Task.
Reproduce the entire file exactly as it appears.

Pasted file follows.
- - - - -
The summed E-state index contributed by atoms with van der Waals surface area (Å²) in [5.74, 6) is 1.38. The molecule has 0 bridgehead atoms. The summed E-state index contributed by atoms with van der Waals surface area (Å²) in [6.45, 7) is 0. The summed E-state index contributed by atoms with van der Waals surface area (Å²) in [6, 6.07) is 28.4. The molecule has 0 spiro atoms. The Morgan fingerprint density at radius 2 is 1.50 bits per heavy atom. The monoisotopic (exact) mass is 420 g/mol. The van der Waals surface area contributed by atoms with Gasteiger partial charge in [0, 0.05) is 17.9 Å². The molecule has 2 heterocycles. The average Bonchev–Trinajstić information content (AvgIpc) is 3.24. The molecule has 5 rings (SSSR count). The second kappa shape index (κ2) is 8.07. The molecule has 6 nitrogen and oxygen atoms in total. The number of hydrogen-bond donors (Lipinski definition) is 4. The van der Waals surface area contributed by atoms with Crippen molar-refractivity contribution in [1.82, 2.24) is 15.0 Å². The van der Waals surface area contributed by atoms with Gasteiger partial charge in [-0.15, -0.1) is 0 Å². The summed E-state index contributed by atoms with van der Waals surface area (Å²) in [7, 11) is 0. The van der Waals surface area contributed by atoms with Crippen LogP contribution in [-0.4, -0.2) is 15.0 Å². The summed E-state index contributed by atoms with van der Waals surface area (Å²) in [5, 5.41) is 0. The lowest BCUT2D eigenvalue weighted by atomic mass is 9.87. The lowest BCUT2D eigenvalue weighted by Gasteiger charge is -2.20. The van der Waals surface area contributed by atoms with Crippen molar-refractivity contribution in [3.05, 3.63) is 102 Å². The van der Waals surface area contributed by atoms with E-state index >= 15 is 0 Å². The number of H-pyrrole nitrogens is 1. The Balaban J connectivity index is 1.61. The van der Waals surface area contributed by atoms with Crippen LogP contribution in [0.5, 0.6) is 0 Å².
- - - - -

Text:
The summed E-state index contributed by atoms with van der Waals surface area (Å²) in [5.74, 6) is 1.38. The molecule has 0 bridgehead atoms. The summed E-state index contributed by atoms with van der Waals surface area (Å²) in [6.45, 7) is 0. The summed E-state index contributed by atoms with van der Waals surface area (Å²) in [6, 6.07) is 28.4. The molecule has 0 spiro atoms. The Morgan fingerprint density at radius 2 is 1.50 bits per heavy atom. The monoisotopic (exact) mass is 420 g/mol. The van der Waals surface area contributed by atoms with Gasteiger partial charge in [0, 0.05) is 17.9 Å². The molecule has 2 heterocycles. The average Bonchev–Trinajstić information content (AvgIpc) is 3.24. The molecule has 5 rings (SSSR count). The second kappa shape index (κ2) is 8.07. The molecule has 6 nitrogen and oxygen atoms in total. The number of hydrogen-bond donors (Lipinski definition) is 4. The van der Waals surface area contributed by atoms with Crippen molar-refractivity contribution in [1.82, 2.24) is 15.0 Å². The van der Waals surface area contributed by atoms with Gasteiger partial charge in [-0.15, -0.1) is 0 Å². The summed E-state index contributed by atoms with van der Waals surface area (Å²) in [7, 11) is 0. The van der Waals surface area contributed by atoms with Crippen LogP contribution in [-0.4, -0.2) is 15.0 Å². The summed E-state index contributed by atoms with van der Waals surface area (Å²) in [5, 5.41) is 0. The lowest BCUT2D eigenvalue weighted by atomic mass is 9.87. The lowest BCUT2D eigenvalue weighted by Gasteiger charge is -2.20. The van der Waals surface area contributed by atoms with Crippen molar-refractivity contribution in [3.05, 3.63) is 102 Å². The van der Waals surface area contributed by atoms with E-state index >= 15 is 0 Å². The number of H-pyrrole nitrogens is 1. The Balaban J connectivity index is 1.61. The van der Waals surface area contributed by atoms with Crippen LogP contribution in [0.5, 0.6) is 0 Å².